The natural systems has been so hugely changed by man, often for very good reasons. and this often cannot be undone nor is it always desirable to do so.
Man always has believed that he could mould the natural world to his own vision.
Show me one civilisation that has been successful? and endured to tell the story. Most are buried under sand and mud. Just what we are witnessing today in many parts.
Paul Sheehan's recent article is worth reading. Titled 'Floods steal precious topsoil - and future goes down drain' you can see the full article here http://www.smh.com.au/opinion/society-a ... 19jrq.html
The following is a short extract from that story.
We changed the landscape and so changed the weather..."
Australia reminds me of an injured person, gushing blood. Others gather around, concerned, yet nobody mentions the gushing blood, or appears to even notice.
Last night there was a telethon in support of people who have suffered from the floods in Queensland and there has been much discussion of the costs to the economy, the cost of recovery, the cost of lost coal exports. But there has been little discussion of the more fundamental issue. The rivers have been running brown. A lot of the lifeblood of this country has been gushing away in liquid mountains we don't even see.
A few sages warned that the worst thing that could happen to Australia after a decade of drought was sustained rain.
That is what happened across much of the eastern food basket. The sequence of extremes was not global warming, nor was it bad luck. This was an Australian-made disaster that was a long time coming.
The rivers have been dense with topsoil because so much of Queensland and NSW sat dry and vulnerable after years of so little rain.
I have heard some people comment on how pleased they are to see loads of new topsoil washed into their area by floods. But one district's gain is another's loss, and that loss is permanent. Australia's thin topsoil was the resource the European settlers exploited when they began to transform this country. What they didn't fully understand - and apparently it is going to take us 200 years to wake up - was that the landscape had already brilliantly evolved to sustain itself in a dry climate.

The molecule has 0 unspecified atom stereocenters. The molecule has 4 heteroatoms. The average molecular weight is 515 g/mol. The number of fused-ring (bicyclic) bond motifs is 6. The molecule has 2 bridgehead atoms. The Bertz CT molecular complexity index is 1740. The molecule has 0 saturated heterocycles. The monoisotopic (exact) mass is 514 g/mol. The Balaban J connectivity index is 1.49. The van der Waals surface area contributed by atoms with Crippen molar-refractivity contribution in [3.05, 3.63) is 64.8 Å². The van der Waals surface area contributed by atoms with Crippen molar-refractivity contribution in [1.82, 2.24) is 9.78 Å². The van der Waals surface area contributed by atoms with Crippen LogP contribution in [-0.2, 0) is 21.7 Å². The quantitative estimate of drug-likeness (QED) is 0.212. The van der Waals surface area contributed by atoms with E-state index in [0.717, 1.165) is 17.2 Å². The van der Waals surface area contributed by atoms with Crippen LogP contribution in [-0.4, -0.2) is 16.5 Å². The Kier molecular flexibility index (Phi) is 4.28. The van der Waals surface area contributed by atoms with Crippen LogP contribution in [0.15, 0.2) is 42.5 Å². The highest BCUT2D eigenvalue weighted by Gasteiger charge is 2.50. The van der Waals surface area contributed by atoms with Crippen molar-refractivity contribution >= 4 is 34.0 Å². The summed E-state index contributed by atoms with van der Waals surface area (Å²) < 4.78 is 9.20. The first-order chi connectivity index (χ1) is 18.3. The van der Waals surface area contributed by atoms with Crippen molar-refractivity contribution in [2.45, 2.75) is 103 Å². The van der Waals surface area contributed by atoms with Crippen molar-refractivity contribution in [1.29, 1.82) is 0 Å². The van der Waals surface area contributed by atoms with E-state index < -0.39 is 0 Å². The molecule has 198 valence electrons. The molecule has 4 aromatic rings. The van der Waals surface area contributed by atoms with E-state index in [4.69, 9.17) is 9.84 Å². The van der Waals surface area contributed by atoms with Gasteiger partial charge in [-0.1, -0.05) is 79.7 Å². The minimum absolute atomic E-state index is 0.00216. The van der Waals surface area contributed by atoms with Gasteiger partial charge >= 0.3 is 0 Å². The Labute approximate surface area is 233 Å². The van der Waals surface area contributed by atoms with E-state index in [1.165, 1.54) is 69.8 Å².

We came, we saw, we buggered. We've managed to fool ourselves that the soils have remained fertile by the illusion created by fertilisers which, while keeping crop yields high, have gradually exhausted the soil.
Some sense of the gravity of what blood rivers mean is provided in Dirt, the Erosion of Civilisations (2007), by David Montgomery, who teaches geomorphology at the University of Washington. He is a past recipient of a prestigious MacArthur Fellowship. His book's thesis is profound: ''Even if we take it for granted we know that good soil is not just dirt. When you dig into rich, fresh earth you can feel the life in it … While the world's population keeps growing, the amount of productive farmland began declining in the 1970s and the supply of cheap fossil fuels used to make synthetic fertilisers will run out later this century. How we address the twin problems of soil degradation and accelerated erosion will eventually determine the fate of modern civilisation.''
Dirt charts the history of soil depletion from ancient Greece to modern times. A depressing pattern sets in and never changes. When societies exhaust their topsoil, they collapse or are forced to move. The age of mechanisation merely sped up the process.
The history of Australians' ignorance in the management of water, and thus soil, can be found in The Water Dreamers (2009), by Dr Michael Cathcart, a lecturer at the University of Melbourne. He argues, compellingly, that Australia was settled amid ignorance of how the natural landscape conserved water, soil and vegetation. None of this would surprise anyone who paid attention to Professor Jared Diamond's visit to Australia a few years ago, or read his book, Collapse: How Societies Chose to Fail or Survive (2005), or listened to Australia's most famous science intellectual, Dr Tim Flannery.
But the most specifically prescient warning for Australia came from a most eccentric source, Peter Andrews, who predicted that after the drought eventually broke the rivers would run red and brown with the soil that had been sitting on the baked and denuded landscape.